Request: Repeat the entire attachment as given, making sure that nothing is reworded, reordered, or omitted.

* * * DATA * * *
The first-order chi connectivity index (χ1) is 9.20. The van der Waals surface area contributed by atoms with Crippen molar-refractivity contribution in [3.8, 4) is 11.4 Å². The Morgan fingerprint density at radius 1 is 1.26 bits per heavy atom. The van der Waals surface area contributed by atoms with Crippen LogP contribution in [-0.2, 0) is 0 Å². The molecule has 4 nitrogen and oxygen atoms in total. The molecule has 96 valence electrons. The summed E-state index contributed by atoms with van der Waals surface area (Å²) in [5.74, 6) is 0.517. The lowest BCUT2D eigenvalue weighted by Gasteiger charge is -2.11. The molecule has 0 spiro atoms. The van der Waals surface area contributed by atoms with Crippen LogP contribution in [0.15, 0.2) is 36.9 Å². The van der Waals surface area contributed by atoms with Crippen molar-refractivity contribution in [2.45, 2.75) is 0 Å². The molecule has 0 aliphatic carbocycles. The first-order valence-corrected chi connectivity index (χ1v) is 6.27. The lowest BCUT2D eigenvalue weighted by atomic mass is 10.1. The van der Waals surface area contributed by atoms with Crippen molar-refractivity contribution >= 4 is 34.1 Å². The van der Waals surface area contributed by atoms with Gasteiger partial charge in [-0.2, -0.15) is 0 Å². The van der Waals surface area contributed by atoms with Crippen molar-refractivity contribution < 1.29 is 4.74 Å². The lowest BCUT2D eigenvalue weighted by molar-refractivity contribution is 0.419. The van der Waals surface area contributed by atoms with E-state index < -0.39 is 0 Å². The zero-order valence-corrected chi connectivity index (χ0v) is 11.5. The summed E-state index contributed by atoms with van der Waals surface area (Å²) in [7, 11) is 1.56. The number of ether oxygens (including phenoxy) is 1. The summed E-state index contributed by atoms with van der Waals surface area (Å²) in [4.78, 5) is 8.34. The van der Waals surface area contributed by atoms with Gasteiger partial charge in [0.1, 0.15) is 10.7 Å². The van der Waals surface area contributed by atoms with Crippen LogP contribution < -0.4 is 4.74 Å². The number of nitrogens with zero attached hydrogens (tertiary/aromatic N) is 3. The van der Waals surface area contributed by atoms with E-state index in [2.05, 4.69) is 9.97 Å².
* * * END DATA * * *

The first-order chi connectivity index (χ1) is 9.20. The van der Waals surface area contributed by atoms with Crippen molar-refractivity contribution in [3.8, 4) is 11.4 Å². The Morgan fingerprint density at radius 1 is 1.26 bits per heavy atom. The van der Waals surface area contributed by atoms with Crippen LogP contribution in [-0.2, 0) is 0 Å². The molecule has 4 nitrogen and oxygen atoms in total. The molecule has 96 valence electrons. The summed E-state index contributed by atoms with van der Waals surface area (Å²) in [5.74, 6) is 0.517. The lowest BCUT2D eigenvalue weighted by Gasteiger charge is -2.11. The molecule has 0 spiro atoms. The van der Waals surface area contributed by atoms with Crippen LogP contribution in [0.15, 0.2) is 36.9 Å². The van der Waals surface area contributed by atoms with Crippen molar-refractivity contribution in [2.45, 2.75) is 0 Å². The molecule has 0 aliphatic carbocycles. The first-order valence-corrected chi connectivity index (χ1v) is 6.27. The lowest BCUT2D eigenvalue weighted by atomic mass is 10.1. The van der Waals surface area contributed by atoms with Crippen molar-refractivity contribution >= 4 is 34.1 Å². The van der Waals surface area contributed by atoms with Gasteiger partial charge in [-0.2, -0.15) is 0 Å². The van der Waals surface area contributed by atoms with Crippen molar-refractivity contribution < 1.29 is 4.74 Å². The lowest BCUT2D eigenvalue weighted by molar-refractivity contribution is 0.419. The van der Waals surface area contributed by atoms with E-state index < -0.39 is 0 Å². The zero-order valence-corrected chi connectivity index (χ0v) is 11.5. The summed E-state index contributed by atoms with van der Waals surface area (Å²) in [7, 11) is 1.56. The number of ether oxygens (including phenoxy) is 1. The summed E-state index contributed by atoms with van der Waals surface area (Å²) in [4.78, 5) is 8.34. The van der Waals surface area contributed by atoms with Gasteiger partial charge in [0.1, 0.15) is 10.7 Å². The van der Waals surface area contributed by atoms with Crippen LogP contribution < -0.4 is 4.74 Å². The number of nitrogens with zero attached hydrogens (tertiary/aromatic N) is 3. The van der Waals surface area contributed by atoms with E-state index in [2.05, 4.69) is 9.97 Å².